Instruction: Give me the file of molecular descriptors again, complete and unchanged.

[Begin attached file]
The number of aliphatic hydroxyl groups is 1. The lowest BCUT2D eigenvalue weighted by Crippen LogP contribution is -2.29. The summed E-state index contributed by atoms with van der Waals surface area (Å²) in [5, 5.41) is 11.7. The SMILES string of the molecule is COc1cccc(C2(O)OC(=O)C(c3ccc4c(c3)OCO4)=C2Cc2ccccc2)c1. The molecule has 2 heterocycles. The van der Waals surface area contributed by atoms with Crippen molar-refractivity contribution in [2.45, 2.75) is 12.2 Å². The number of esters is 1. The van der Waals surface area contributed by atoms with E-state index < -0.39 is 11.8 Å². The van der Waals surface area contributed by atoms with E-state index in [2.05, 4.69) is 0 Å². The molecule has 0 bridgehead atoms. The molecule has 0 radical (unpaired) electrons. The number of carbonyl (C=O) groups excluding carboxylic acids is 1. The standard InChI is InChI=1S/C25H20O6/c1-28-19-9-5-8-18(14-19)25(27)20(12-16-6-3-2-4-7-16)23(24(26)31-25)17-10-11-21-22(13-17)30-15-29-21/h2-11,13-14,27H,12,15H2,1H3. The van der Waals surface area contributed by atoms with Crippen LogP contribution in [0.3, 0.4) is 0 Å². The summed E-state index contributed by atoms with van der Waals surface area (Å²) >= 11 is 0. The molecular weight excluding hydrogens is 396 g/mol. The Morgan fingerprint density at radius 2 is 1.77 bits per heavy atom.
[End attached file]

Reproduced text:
The number of aliphatic hydroxyl groups is 1. The lowest BCUT2D eigenvalue weighted by Crippen LogP contribution is -2.29. The summed E-state index contributed by atoms with van der Waals surface area (Å²) in [5, 5.41) is 11.7. The SMILES string of the molecule is COc1cccc(C2(O)OC(=O)C(c3ccc4c(c3)OCO4)=C2Cc2ccccc2)c1. The molecule has 2 heterocycles. The van der Waals surface area contributed by atoms with Crippen molar-refractivity contribution in [2.45, 2.75) is 12.2 Å². The number of esters is 1. The van der Waals surface area contributed by atoms with E-state index < -0.39 is 11.8 Å². The van der Waals surface area contributed by atoms with E-state index in [2.05, 4.69) is 0 Å². The molecule has 0 bridgehead atoms. The molecule has 0 radical (unpaired) electrons. The number of carbonyl (C=O) groups excluding carboxylic acids is 1. The standard InChI is InChI=1S/C25H20O6/c1-28-19-9-5-8-18(14-19)25(27)20(12-16-6-3-2-4-7-16)23(24(26)31-25)17-10-11-21-22(13-17)30-15-29-21/h2-11,13-14,27H,12,15H2,1H3. The van der Waals surface area contributed by atoms with Crippen LogP contribution in [0.3, 0.4) is 0 Å². The summed E-state index contributed by atoms with van der Waals surface area (Å²) >= 11 is 0. The molecular weight excluding hydrogens is 396 g/mol. The Morgan fingerprint density at radius 2 is 1.77 bits per heavy atom.